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The Internet Communications Network Social Networks Science

How Do Americans Define Online Harassment? (theverge.com) 148

An anonymous reader quotes a report from The Verge: According to a new Pew Research Center survey, defining online harassment is just as complicated for the average American user as it is for huge social media companies -- and the line gets even more fuzzy when gender or race come into the picture. The survey polled 4,151 respondents on various scenarios and asked them whether each one crossed the threshold for online harassment. In one hypothetical, a private disagreement between a man and his friend David is forwarded to a third party and posted online, which escalates to David receiving "unkind" messages, "vulgar" messages, and eventually being doxxed and threatened. When asked whether or not David was harassed, 89 percent of respondents agreed that he was. However, opinions on exactly when the harassment began varied widely: 5 percent considered it harassment when David offends his friend; 48 percent said it's when the friend forwards the conversation; 54 percent said it's when the conversation is shared publicly. Others agreed it crossed the line when David received the unkind messages (72 percent), the vulgar messages (82 percent), is doxxed (85 percent), and threatened (85 percent). There was little difference in responses by gender.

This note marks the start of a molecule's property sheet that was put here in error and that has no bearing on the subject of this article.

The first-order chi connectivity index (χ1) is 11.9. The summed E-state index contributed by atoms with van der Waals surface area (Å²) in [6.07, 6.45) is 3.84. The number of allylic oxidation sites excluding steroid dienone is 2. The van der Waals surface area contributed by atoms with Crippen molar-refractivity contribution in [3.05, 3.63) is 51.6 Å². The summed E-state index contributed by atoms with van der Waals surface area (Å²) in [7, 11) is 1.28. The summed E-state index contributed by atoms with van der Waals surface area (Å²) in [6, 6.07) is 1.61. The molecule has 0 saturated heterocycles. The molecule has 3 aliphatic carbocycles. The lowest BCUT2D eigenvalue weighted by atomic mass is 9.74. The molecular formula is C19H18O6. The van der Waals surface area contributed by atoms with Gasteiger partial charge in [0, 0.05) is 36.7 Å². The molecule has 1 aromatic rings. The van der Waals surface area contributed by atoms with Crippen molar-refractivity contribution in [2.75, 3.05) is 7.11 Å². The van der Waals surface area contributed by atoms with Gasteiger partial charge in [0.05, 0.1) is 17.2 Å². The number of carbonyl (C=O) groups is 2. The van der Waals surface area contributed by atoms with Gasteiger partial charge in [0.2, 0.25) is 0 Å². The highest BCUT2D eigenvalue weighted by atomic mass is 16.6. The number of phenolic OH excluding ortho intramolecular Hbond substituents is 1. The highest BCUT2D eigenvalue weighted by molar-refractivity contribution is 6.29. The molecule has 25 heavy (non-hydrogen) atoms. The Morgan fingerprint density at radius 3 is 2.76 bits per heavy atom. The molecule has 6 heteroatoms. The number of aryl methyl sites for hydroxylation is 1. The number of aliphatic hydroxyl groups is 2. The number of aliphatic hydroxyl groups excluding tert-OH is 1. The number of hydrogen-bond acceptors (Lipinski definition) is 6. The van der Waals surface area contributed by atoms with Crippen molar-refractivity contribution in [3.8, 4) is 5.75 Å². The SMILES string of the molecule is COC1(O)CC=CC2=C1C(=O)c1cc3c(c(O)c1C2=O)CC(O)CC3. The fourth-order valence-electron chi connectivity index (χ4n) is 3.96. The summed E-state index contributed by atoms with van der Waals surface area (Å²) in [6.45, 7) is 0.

Questions regarding sexual harassment, perhaps unsurprisingly, are more divisive -- especially between men and women. In a second example, a woman named Julie receives "vulgar messages" about her looks and sexual behavior after posting on social media about a controversial issue. Women were about three times more likely than men (24 percent vs. 9 percent) to label it online harassment when Julie's post is shared by a popular blogger with thousands of followers. Fifty percent of women vs. 35 percent of men consider it harassment when Julie starts getting unkind messages. When it comes to vulgar messages, threats, or Julie's photo being edited to include sexual imagery, 8 out of 10 men consider it harassment, as opposed to 9 out of 10 women.

There's also a curious division between acknowledging something as harassment and believing that action should be taken by social media platforms. In the case of sexual harassment, for example, 43 percent of respondents considered the unkind messages harassment -- yet only 20 percent thought the social media platform should intervene. In a scenario where a woman's picture is edited to include sexual imagery, 84 percent called it harassment, but only 71 percent thought platforms should step in. The same can be said of an example involving racial harassment. Although 82 percent of respondents called messages with racial slurs and insults harassment, only 57 percent thought the platform should step in; the same goes for the person having their picture edited to include racially insensitive images (80 percent vs. 57 percent) and threats (82 percent vs. 67 percent). In both cases, respondents' gender is not provided.